Friday, January 25, 2008

Cairo Tower is being revamped

Al Ahram Weekly

For the past 47 years, Cairo Tower has looked down haughtily on the city from Al-Gezira, unrivalled by any buildings in sight and a landmark for Egyptians. Its concrete building, inspired by the lotus flower, is 187 metres high, 43 metres higher than the great Pyramid of Giza. In 1961, when the tower was finished, the building was the highest in the Middle East and Africa.

The tower, although a tourist site, has more to it than just a location from which to watch the city's sites. It is rather a reflection of a historical era that marked its own achievements strongly.

According to one tale, after the 1952 Revolution, the state was planning to build a communication tower to be used by the Foreign Ministry and the Egyptian Intelligence Services. Meanwhile, the CIA was hoping to draw the head of state to the American side in its fight against communism, so according to Ahmed Hamroush, one of the free officers of the 1952 Revolution and a writer, $3 million was offered to the Revolutionary Command Council, as a bribe. "As a patriotic man, he refused and the money was channelled to fund the Cairo Tower," said Hamroush, attributing the decision to president Gamal Abdel-Nasser. Construction work began in 1954, stopped two years later, then was resumed in 1959.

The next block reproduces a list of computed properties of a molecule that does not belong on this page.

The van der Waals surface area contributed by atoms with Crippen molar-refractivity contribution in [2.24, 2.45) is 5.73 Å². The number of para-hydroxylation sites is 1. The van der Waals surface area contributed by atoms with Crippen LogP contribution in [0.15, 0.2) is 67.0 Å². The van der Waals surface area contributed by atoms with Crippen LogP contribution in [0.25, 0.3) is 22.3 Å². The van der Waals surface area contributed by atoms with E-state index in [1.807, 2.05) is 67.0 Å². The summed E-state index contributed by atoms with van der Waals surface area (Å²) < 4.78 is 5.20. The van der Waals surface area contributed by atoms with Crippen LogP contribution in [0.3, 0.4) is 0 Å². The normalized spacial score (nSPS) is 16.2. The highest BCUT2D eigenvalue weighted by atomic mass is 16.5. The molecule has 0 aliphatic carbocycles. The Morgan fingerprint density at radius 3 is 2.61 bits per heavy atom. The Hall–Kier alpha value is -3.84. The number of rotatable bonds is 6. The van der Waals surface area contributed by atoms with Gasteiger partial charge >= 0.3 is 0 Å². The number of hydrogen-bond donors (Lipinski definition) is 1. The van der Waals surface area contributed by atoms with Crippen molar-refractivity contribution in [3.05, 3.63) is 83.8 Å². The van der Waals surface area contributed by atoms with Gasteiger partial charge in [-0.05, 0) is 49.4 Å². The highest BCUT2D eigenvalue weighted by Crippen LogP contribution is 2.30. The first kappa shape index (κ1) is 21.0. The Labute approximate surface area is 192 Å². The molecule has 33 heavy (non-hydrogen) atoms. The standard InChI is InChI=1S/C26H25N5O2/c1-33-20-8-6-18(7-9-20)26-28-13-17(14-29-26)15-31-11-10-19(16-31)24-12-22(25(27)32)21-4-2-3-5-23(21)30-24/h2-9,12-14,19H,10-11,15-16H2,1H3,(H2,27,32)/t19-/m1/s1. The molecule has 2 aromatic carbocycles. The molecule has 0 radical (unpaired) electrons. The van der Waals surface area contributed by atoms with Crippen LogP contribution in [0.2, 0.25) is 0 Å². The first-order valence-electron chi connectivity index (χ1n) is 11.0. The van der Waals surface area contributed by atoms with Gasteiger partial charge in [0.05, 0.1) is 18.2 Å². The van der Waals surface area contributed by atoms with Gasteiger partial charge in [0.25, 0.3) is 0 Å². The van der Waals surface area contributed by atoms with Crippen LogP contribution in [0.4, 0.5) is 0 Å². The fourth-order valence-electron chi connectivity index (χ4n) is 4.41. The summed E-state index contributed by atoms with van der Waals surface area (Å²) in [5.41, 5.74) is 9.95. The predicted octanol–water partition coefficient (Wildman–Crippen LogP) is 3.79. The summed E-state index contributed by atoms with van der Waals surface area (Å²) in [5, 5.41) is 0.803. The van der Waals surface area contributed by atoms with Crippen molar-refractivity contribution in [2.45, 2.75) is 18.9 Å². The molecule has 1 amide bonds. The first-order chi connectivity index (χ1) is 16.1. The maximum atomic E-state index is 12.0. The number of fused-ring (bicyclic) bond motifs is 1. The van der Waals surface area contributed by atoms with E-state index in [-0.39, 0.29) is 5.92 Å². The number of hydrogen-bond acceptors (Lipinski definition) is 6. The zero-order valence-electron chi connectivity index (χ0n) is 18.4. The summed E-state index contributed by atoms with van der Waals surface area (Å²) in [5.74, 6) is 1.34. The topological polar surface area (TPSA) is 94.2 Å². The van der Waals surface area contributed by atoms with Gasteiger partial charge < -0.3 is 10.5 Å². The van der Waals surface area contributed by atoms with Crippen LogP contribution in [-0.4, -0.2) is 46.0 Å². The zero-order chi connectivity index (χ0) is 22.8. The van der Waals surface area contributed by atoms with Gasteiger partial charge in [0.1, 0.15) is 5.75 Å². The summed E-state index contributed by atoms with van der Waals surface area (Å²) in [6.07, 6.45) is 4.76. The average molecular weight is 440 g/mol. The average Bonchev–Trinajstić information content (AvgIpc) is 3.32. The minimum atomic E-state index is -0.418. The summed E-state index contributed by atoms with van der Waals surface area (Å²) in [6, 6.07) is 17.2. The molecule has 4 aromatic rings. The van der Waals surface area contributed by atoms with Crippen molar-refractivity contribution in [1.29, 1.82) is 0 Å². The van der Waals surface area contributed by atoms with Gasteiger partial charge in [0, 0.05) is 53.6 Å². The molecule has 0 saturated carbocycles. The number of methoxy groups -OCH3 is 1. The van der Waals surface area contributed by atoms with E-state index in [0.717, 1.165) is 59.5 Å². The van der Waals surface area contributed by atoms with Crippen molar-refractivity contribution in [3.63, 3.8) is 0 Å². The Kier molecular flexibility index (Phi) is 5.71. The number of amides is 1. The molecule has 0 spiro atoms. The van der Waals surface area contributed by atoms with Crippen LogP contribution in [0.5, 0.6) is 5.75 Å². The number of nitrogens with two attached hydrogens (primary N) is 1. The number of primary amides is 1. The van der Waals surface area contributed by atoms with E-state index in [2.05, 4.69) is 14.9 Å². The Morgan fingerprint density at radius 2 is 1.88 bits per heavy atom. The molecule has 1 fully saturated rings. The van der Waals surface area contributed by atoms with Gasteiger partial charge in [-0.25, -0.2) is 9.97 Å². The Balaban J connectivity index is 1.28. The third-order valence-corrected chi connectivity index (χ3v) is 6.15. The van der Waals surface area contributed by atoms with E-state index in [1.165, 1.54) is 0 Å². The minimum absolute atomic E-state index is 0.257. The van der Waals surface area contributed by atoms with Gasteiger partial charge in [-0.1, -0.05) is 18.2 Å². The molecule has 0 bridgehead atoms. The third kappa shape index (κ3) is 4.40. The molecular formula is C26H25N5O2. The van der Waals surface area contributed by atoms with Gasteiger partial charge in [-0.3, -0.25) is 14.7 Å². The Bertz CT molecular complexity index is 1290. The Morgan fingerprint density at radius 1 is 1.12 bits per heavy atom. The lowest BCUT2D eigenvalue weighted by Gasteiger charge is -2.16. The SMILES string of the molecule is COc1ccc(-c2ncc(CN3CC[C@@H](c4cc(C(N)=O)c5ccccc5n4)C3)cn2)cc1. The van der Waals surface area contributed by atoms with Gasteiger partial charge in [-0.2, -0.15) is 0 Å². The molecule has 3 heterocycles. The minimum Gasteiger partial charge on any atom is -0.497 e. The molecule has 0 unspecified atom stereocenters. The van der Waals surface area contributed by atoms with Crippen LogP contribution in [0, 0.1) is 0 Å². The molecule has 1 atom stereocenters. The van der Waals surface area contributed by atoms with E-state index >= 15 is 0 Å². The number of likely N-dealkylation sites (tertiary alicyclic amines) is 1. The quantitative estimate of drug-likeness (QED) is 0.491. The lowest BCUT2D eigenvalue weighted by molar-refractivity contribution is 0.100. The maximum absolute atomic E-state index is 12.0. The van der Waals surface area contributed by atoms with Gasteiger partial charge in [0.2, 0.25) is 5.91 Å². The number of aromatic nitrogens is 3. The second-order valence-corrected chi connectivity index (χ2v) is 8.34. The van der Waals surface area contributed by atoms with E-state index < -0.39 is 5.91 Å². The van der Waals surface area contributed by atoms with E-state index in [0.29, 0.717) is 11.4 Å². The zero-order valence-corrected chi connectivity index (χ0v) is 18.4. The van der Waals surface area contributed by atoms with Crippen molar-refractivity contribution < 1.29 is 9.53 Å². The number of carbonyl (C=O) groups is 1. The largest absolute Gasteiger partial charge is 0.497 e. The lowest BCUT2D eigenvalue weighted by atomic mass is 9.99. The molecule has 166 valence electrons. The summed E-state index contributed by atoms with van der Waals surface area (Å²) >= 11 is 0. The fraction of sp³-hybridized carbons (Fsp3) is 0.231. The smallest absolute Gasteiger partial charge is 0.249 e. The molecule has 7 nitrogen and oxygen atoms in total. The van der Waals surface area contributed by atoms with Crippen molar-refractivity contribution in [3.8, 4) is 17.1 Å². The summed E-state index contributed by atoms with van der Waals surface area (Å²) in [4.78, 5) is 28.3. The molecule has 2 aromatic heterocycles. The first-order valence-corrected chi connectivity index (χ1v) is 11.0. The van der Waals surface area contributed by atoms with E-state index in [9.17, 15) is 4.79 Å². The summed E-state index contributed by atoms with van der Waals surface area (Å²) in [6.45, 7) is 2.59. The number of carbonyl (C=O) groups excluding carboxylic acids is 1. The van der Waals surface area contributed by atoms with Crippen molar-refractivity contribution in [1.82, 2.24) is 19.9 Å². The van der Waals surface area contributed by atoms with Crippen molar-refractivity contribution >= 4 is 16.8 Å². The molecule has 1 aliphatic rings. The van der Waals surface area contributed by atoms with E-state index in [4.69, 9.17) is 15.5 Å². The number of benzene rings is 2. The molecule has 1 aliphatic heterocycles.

The building, designed by Egyptian architect Naom Shebib, who passed away in 1985, remains a landmark in the capital, from where visitors are able to watch the city with telescopes.

See the above page for more details, plus some really terrific photographs (click on the thumbnail to see the bigger photos).

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